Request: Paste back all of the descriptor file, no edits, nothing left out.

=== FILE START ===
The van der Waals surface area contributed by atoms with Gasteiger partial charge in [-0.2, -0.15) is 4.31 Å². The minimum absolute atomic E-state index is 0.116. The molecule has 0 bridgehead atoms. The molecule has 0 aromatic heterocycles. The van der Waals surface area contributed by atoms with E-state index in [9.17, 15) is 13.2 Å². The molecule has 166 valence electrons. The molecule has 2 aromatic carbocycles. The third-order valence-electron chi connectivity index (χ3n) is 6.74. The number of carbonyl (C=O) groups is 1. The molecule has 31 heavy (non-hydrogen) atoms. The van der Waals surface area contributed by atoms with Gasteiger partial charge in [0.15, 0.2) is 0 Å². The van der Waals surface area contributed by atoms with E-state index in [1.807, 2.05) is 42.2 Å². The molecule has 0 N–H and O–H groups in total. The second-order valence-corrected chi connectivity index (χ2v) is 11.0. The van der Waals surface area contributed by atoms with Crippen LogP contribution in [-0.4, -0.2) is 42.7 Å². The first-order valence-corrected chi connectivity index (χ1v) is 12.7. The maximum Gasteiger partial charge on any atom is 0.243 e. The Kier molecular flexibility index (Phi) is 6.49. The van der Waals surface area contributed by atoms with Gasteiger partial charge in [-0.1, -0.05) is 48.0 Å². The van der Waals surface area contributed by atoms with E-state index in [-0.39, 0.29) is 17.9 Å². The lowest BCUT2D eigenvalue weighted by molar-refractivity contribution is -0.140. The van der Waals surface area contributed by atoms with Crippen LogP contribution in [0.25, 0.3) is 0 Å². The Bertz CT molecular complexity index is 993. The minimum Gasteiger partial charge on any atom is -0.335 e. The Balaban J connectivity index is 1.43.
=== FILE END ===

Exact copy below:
The van der Waals surface area contributed by atoms with Gasteiger partial charge in [-0.2, -0.15) is 4.31 Å². The minimum absolute atomic E-state index is 0.116. The molecule has 0 bridgehead atoms. The molecule has 0 aromatic heterocycles. The van der Waals surface area contributed by atoms with E-state index in [9.17, 15) is 13.2 Å². The molecule has 166 valence electrons. The molecule has 2 aromatic carbocycles. The third-order valence-electron chi connectivity index (χ3n) is 6.74. The number of carbonyl (C=O) groups is 1. The molecule has 31 heavy (non-hydrogen) atoms. The van der Waals surface area contributed by atoms with Gasteiger partial charge in [0.15, 0.2) is 0 Å². The van der Waals surface area contributed by atoms with E-state index in [1.807, 2.05) is 42.2 Å². The molecule has 0 N–H and O–H groups in total. The second-order valence-corrected chi connectivity index (χ2v) is 11.0. The van der Waals surface area contributed by atoms with Crippen LogP contribution in [-0.4, -0.2) is 42.7 Å². The first-order valence-corrected chi connectivity index (χ1v) is 12.7. The maximum Gasteiger partial charge on any atom is 0.243 e. The Kier molecular flexibility index (Phi) is 6.49. The van der Waals surface area contributed by atoms with Gasteiger partial charge in [-0.1, -0.05) is 48.0 Å². The van der Waals surface area contributed by atoms with E-state index in [-0.39, 0.29) is 17.9 Å². The lowest BCUT2D eigenvalue weighted by molar-refractivity contribution is -0.140. The van der Waals surface area contributed by atoms with Crippen LogP contribution in [0.25, 0.3) is 0 Å². The Bertz CT molecular complexity index is 993. The minimum Gasteiger partial charge on any atom is -0.335 e. The Balaban J connectivity index is 1.43.